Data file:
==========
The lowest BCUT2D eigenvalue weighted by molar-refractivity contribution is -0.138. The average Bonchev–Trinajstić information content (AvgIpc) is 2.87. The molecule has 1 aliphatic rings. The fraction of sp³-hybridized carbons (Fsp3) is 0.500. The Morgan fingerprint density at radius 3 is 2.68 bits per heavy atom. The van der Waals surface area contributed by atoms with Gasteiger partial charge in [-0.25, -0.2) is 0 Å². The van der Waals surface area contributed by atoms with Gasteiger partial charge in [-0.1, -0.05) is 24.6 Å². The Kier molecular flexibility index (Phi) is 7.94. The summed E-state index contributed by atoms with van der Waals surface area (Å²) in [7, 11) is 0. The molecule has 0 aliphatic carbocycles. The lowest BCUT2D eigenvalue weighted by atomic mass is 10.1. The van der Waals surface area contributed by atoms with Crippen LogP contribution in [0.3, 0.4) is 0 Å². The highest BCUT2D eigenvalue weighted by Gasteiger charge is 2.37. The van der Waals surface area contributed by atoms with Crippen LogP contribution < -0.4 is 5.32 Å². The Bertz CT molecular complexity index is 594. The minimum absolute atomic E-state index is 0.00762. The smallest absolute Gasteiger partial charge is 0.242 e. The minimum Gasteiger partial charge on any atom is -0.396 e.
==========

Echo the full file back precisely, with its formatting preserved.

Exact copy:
The lowest BCUT2D eigenvalue weighted by molar-refractivity contribution is -0.138. The average Bonchev–Trinajstić information content (AvgIpc) is 2.87. The molecule has 1 aliphatic rings. The fraction of sp³-hybridized carbons (Fsp3) is 0.500. The Morgan fingerprint density at radius 3 is 2.68 bits per heavy atom. The van der Waals surface area contributed by atoms with Gasteiger partial charge in [-0.25, -0.2) is 0 Å². The van der Waals surface area contributed by atoms with Gasteiger partial charge in [-0.1, -0.05) is 24.6 Å². The Kier molecular flexibility index (Phi) is 7.94. The summed E-state index contributed by atoms with van der Waals surface area (Å²) in [7, 11) is 0. The molecule has 0 aliphatic carbocycles. The lowest BCUT2D eigenvalue weighted by atomic mass is 10.1. The van der Waals surface area contributed by atoms with Crippen LogP contribution in [0.3, 0.4) is 0 Å². The highest BCUT2D eigenvalue weighted by Gasteiger charge is 2.37. The van der Waals surface area contributed by atoms with Crippen LogP contribution < -0.4 is 5.32 Å². The Bertz CT molecular complexity index is 594. The minimum absolute atomic E-state index is 0.00762. The smallest absolute Gasteiger partial charge is 0.242 e. The minimum Gasteiger partial charge on any atom is -0.396 e.